Driving on icy roads in winter is one of the toughest challenges drivers face. While it's best to stay home when the roads are slippery, sometimes you can't avoid ice on a drive. What should you do if you encounter icy roads? Here are some tips on how to navigate the hazards of cold, wintry conditions.
How Ice Makes Driving Difficult
Icy conditions can appear with snow, sleet, and freezing rain. As you know, ice forms at 32 degrees Fahrenheit, but it can be present even when the weather is warmer. Ice may be present even if you can't see it on asphalt roads, and that is why it's called "black ice."
It may surprise you that ice is most hazardous when it begins to melt. That is because melting ice creates slush, and that lubricates the ice. Therefore, a thin layer of water over ice makes traction difficult. Without a good grip on the road, your tires might spin or skid along the ice.
Tips on Driving in Icy Conditions
Slow down. The best thing you can do while driving on ice is to slow down. It's easier to slow down and avoid a skid than to guide yourself out of one. Traffic experts offer the rule of thumb that you should slow down by 1/3 of the speed limit in hazardous weather.
Give other cars their space. What's difficult about ice is that it takes far longer for brakes to work on ice. That means you can more easily rear-end someone at a traffic stop. Or your car could slide out of its lane. Therefore, you should increasethe recommended following distance (three to four seconds) to eight to 10 seconds.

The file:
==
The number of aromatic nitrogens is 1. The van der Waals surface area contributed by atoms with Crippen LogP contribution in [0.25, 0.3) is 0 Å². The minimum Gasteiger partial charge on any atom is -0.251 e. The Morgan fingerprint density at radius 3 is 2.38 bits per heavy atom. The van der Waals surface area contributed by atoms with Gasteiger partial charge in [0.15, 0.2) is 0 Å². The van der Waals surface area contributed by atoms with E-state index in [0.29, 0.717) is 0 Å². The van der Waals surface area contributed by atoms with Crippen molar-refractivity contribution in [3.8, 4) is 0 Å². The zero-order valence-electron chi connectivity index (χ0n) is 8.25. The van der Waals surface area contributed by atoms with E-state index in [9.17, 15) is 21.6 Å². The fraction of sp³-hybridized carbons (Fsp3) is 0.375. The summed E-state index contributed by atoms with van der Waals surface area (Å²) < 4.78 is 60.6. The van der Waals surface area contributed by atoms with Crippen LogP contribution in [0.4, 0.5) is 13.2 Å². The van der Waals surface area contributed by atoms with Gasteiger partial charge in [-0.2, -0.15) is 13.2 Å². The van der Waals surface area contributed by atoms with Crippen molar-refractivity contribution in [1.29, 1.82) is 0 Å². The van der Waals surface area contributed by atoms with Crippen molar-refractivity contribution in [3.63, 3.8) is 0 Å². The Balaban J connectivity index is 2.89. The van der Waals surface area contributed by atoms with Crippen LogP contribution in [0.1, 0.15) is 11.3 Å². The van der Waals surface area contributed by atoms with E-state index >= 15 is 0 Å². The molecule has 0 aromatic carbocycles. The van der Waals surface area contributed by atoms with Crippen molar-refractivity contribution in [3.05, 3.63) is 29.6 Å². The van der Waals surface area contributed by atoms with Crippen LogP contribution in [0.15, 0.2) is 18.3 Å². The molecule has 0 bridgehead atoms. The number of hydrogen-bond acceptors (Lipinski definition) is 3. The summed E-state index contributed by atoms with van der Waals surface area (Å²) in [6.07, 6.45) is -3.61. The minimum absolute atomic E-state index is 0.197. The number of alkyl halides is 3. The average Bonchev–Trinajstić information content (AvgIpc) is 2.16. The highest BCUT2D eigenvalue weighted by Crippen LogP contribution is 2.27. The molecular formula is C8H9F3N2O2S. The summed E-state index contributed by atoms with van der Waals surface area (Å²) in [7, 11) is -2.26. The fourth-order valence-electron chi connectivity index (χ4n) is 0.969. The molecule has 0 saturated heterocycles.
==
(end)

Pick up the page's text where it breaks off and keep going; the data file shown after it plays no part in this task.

Get winter tires. Swapping out your all-season tires for winter or snow tires gives you an edge on ice and snow. These tires vary in what traction they offer, but they have been found to be better than regular tires in navigating ice and snow. There are many situations where winter (snow) tires will help, such as driving up an icy hill. Research which tires are best for your vehicle and the weather in your area.
How to Handle Stops and Skids
You can do everything right and still be in a situation where you slide and skid. When this happens, avoid the urge to hit the brakes. If you do that, the brakes could lock, and then it's even harder to slow or stop the vehicle. Instead, ease your foot off the accelerator when you feel the car is starting to slip. By easing up on the gas pedal, your car will slow down on its own.
Learn ahead of time whether you have anti-lock brakes. Knowing this information will help you respond in icy conditions. If you have anti-lock brakes, then put steady pressure on the brakes to slow and stop. If you have regular brakes, then the best thing to do is pump the brakes. That means you apply the brake and quickly ease off and then repeat the brake and easing motions.
Driver's Education Can Teach You How to Handle Icy Weather
Icy conditions are hard for even the most seasoned drivers. It can be scary to handle slippery roads as a new driver, so driver's education can build your confidence. Learn to handle icy roads or other hazardous conditions or prepare for your driver's test.